Two out of three schools in the northwest and southwest regions of the country have closed. On November 24, four children and a teacher were killed in an attack on Ikundo Tete, in the southwest.
The recent closure imposed by a non-state armed group, from 15 September to 2 October, limited access to basic services including health and education.
During the period, Office for the Coordination of Humanitarian Affairs (OCHA) Reported a series of attacks in the northwest.
Eight students were kidnapped, and a girl’s fingers were cut off after she tried to go to school. Five public school principals were also kidnapped, including one who was killed at the time.
All schools and community learning spaces have been closed, except for some schools in a few metropolitan areas that are operating at less than 60 percent of capacity.
The closure and insecurity have also forced UN agencies and aid organizations to temporarily suspend aid deliveries. During that time, about 200,000 people did not have access to food.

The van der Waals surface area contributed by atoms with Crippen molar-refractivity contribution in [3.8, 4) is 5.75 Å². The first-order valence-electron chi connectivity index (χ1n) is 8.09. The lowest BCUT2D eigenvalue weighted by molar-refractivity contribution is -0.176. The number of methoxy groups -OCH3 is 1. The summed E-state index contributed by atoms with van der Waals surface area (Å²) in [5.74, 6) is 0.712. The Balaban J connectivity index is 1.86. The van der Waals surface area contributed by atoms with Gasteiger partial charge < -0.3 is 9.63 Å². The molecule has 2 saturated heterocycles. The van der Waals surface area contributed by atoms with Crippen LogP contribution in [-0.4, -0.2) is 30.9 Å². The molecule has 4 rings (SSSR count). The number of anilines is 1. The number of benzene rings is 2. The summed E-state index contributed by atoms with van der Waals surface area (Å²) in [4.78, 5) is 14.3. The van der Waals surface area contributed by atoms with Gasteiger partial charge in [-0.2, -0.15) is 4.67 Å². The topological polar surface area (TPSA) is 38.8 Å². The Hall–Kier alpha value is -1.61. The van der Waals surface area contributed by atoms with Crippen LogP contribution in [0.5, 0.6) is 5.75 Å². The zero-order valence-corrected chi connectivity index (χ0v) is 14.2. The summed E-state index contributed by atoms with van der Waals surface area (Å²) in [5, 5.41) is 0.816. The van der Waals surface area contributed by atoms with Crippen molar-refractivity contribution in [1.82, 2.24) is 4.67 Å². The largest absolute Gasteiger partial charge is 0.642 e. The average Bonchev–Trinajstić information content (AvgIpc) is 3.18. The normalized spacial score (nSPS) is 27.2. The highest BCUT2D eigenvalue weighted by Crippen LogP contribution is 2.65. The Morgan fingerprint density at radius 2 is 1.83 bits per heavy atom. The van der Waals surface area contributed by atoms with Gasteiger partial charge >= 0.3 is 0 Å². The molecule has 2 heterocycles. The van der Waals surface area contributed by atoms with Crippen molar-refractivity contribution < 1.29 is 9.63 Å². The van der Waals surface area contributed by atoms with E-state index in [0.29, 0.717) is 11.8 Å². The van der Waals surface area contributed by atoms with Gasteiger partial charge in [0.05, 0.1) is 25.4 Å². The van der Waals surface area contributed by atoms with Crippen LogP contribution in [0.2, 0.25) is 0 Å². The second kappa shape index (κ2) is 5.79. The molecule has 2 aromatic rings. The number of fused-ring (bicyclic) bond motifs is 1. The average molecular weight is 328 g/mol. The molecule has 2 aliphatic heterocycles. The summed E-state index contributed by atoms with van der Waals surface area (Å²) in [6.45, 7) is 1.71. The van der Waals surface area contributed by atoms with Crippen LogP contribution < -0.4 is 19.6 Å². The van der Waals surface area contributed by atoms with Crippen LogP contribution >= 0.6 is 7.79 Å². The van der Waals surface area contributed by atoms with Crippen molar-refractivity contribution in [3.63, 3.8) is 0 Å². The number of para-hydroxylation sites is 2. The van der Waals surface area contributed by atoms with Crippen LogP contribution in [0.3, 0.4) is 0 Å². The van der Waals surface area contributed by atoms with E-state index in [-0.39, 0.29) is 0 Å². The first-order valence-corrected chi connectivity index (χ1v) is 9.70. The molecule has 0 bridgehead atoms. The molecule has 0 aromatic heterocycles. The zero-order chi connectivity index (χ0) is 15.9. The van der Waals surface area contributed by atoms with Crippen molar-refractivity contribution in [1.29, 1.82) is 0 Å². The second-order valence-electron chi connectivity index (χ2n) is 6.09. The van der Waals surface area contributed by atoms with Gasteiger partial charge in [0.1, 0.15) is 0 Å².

Nine out of ten regions of the country are still affected by one of the three humanitarian crises: the northwest and southwest, the conflict in the Far North, and the refugee crisis, with people fleeing the Central African Republic.
Combined with these crises, more than one million children need urgent educational support.
To answer some of these needs, education cannot wait (ECW), which is the UN Global Fund for Education in Emergencies and Crises, works closely with UN agencies, the Norwegian Refugee Council and other civil society partners.
ECW contributes $25 million over three years and invites other donors to fill the $50 million gap.
When fully funded, the program will provide approximately 250,000 children and adolescents with access to safe and protective learning environments in the hardest-hit areas.
Just this week, the Secretary-General of the Norwegian Refugee Council, Jan Egeland, and Director of Education Can’t Wait, Yasmine Sharif, made a joint visit to the country.
Ms. Sharif said in a statement:It is among the most complex humanitarian crises in the world today. ”
“Children and youth are forced to flee their homes and schools, are threatened with violence and kidnapping, forced into early childhood marriages and are recruited into armed groups,” Ms. Sharif recalls.
Jan Egeland argued that “putting a school bag on your back shouldn’t make you a target”, but unfortunately Children in Cameroon “risk their lives every day just to come to school.”
Mr Egeland declared that “Cameroon’s massive educational emergency needs international attention, not a murderous silence from the outside world”.